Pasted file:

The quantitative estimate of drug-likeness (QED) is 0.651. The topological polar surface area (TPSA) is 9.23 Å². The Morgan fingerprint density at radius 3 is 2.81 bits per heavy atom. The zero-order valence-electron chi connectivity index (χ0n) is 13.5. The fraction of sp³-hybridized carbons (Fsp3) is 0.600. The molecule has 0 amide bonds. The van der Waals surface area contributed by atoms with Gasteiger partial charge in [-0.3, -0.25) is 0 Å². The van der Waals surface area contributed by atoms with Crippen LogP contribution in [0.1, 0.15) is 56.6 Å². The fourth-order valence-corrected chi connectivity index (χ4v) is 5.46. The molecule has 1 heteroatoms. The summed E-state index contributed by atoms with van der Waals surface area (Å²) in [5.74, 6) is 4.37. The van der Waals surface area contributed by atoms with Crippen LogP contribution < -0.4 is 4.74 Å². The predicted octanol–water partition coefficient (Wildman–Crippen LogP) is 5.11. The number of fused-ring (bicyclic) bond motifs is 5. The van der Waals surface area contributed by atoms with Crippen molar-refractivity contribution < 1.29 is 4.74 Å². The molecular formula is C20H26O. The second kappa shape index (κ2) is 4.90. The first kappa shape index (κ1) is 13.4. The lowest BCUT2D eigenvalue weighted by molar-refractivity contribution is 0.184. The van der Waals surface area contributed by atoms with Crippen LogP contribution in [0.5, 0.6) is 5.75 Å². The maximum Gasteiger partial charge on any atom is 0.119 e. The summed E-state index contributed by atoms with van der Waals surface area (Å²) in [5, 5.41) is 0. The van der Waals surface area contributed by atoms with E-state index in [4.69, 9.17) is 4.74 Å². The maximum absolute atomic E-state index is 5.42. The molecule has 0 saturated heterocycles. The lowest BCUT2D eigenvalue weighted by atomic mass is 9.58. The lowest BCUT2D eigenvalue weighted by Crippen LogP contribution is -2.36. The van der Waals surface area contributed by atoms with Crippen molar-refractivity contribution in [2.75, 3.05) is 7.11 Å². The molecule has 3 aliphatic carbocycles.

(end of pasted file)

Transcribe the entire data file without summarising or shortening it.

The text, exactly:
The quantitative estimate of drug-likeness (QED) is 0.651. The topological polar surface area (TPSA) is 9.23 Å². The Morgan fingerprint density at radius 3 is 2.81 bits per heavy atom. The zero-order valence-electron chi connectivity index (χ0n) is 13.5. The fraction of sp³-hybridized carbons (Fsp3) is 0.600. The molecule has 0 amide bonds. The van der Waals surface area contributed by atoms with Gasteiger partial charge in [-0.3, -0.25) is 0 Å². The van der Waals surface area contributed by atoms with Crippen LogP contribution in [0.1, 0.15) is 56.6 Å². The fourth-order valence-corrected chi connectivity index (χ4v) is 5.46. The molecule has 1 heteroatoms. The summed E-state index contributed by atoms with van der Waals surface area (Å²) in [5.74, 6) is 4.37. The van der Waals surface area contributed by atoms with Crippen LogP contribution < -0.4 is 4.74 Å². The predicted octanol–water partition coefficient (Wildman–Crippen LogP) is 5.11. The number of fused-ring (bicyclic) bond motifs is 5. The van der Waals surface area contributed by atoms with Crippen molar-refractivity contribution < 1.29 is 4.74 Å². The molecular formula is C20H26O. The second kappa shape index (κ2) is 4.90. The first kappa shape index (κ1) is 13.4. The lowest BCUT2D eigenvalue weighted by molar-refractivity contribution is 0.184. The van der Waals surface area contributed by atoms with Crippen LogP contribution in [0.5, 0.6) is 5.75 Å². The maximum Gasteiger partial charge on any atom is 0.119 e. The summed E-state index contributed by atoms with van der Waals surface area (Å²) in [5, 5.41) is 0. The van der Waals surface area contributed by atoms with E-state index in [4.69, 9.17) is 4.74 Å². The maximum absolute atomic E-state index is 5.42. The molecule has 0 saturated heterocycles. The lowest BCUT2D eigenvalue weighted by atomic mass is 9.58. The lowest BCUT2D eigenvalue weighted by Crippen LogP contribution is -2.36. The van der Waals surface area contributed by atoms with Crippen molar-refractivity contribution in [2.75, 3.05) is 7.11 Å². The molecule has 3 aliphatic carbocycles.